One of the things most likely to send grey nomad blood pressure surging is the sight of piles of litter at roadside stops, beauty spots and remote campsites.
While at times the sheer scale of the problem – commonly coupled with an absence of available bins – makes the task of conquering the problem appear hopeless … that doesn’t deter tens of thousands of community-minded grey nomads from doing their bit.
Bob Kellett is one of them. A while back he explained his plan of attack.
“I carry a pair of gardening gloves and a small supply of large garden rubbish bags,” said Bob. “If the bins at the site are full, then it doesn’t take any more fuel to carry the rubbish out and deposit it cleanly and safely elsewhere when the opportunity arises.”
Like many travellers, Bob sees Australia as his back yard and feels an obligation to do the right thing.
“If we, as grey nomads, set the example you can rest assured that it will rub off,” he said. “ … eventually!”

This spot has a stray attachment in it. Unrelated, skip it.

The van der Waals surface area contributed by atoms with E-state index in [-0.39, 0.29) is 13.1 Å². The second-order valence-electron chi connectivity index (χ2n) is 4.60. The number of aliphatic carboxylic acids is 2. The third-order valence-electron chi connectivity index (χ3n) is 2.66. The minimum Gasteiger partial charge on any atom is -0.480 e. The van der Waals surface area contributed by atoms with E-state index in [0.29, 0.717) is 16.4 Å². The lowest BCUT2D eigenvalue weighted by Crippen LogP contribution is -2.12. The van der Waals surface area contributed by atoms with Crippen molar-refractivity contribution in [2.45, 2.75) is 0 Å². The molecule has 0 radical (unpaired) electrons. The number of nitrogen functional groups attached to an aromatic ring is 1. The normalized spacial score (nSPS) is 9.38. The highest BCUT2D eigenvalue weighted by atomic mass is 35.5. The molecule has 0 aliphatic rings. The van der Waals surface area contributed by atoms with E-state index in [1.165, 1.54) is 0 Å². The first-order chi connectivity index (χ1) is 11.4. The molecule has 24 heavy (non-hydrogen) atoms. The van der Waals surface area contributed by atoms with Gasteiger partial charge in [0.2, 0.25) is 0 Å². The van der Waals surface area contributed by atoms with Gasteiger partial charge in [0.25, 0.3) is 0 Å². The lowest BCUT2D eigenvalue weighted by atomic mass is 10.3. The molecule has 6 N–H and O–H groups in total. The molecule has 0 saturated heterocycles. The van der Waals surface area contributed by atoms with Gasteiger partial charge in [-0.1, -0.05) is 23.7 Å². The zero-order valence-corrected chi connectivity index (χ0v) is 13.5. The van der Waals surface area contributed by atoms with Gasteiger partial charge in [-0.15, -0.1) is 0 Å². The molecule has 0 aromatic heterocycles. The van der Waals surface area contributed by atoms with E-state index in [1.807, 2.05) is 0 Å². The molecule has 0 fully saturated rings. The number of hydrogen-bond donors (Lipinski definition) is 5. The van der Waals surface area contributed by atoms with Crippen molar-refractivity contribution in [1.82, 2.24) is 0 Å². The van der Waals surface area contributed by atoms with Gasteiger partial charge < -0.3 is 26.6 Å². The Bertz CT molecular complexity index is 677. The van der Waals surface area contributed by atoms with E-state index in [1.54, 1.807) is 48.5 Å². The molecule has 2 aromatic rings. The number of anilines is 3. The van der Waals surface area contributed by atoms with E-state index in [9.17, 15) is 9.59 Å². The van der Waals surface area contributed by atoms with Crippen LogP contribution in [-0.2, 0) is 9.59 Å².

And he has a point, it seems. Dr Joan Harvey, a psychologist at England’s Newcastle University, says there is a ‘group effect’ at play.
“If somebody else starts picking up litter, you’ll start picking up litter – if nobody does and they all walk past it, you’ll walk past it,” she told the BBC. “Once somebody starts to do something, others start to do it.”
Since 80-90% of us are followers, we need someone to take the lead, she says.
There is also a psychological theory known as the ‘Bystander effect’ which also might be a factor in people’s litter picking action or inaction. This states that not only are many people reluctant to be the first to act but, the greater the number of people not doing something, the more they feel they don’t have to either.
And for those who ignore the litter issue, saying it is the responsibility of the local council or Mains Roads, or somebody else, Dr Harvey suggests this ‘excuse’ can be an example of ‘post hoc attribution’.
We walk past the litter and “look afterwards for reasons why… whether they’re true or not”, she told the BBC.